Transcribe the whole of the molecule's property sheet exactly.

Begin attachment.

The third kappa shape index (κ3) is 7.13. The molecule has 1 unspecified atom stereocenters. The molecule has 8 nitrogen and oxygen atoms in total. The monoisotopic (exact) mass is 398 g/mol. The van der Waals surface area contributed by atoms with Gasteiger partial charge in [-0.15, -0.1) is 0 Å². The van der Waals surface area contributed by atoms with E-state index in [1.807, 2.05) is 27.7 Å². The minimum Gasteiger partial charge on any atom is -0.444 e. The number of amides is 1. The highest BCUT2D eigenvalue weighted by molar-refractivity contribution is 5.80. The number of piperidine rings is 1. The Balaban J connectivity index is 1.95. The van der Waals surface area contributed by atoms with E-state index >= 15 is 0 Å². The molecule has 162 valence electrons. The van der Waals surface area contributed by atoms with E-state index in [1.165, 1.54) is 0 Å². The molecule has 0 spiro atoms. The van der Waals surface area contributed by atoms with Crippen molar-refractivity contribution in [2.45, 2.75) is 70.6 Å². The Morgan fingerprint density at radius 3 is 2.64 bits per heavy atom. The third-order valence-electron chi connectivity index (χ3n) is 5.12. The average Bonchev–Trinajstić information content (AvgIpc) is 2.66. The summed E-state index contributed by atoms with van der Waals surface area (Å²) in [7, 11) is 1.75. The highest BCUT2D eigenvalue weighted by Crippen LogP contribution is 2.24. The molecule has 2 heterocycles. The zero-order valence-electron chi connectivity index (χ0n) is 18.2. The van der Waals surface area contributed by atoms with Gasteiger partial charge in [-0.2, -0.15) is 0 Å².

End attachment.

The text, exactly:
The third kappa shape index (κ3) is 7.13. The molecule has 1 unspecified atom stereocenters. The molecule has 8 nitrogen and oxygen atoms in total. The monoisotopic (exact) mass is 398 g/mol. The van der Waals surface area contributed by atoms with Gasteiger partial charge in [-0.15, -0.1) is 0 Å². The van der Waals surface area contributed by atoms with E-state index in [1.807, 2.05) is 27.7 Å². The minimum Gasteiger partial charge on any atom is -0.444 e. The number of amides is 1. The highest BCUT2D eigenvalue weighted by molar-refractivity contribution is 5.80. The number of piperidine rings is 1. The Balaban J connectivity index is 1.95. The van der Waals surface area contributed by atoms with E-state index >= 15 is 0 Å². The molecule has 162 valence electrons. The van der Waals surface area contributed by atoms with E-state index in [1.165, 1.54) is 0 Å². The molecule has 0 spiro atoms. The van der Waals surface area contributed by atoms with Crippen molar-refractivity contribution in [2.45, 2.75) is 70.6 Å². The Morgan fingerprint density at radius 3 is 2.64 bits per heavy atom. The third-order valence-electron chi connectivity index (χ3n) is 5.12. The average Bonchev–Trinajstić information content (AvgIpc) is 2.66. The summed E-state index contributed by atoms with van der Waals surface area (Å²) in [7, 11) is 1.75. The highest BCUT2D eigenvalue weighted by Crippen LogP contribution is 2.24. The molecule has 2 heterocycles. The zero-order valence-electron chi connectivity index (χ0n) is 18.2. The van der Waals surface area contributed by atoms with Gasteiger partial charge in [-0.2, -0.15) is 0 Å².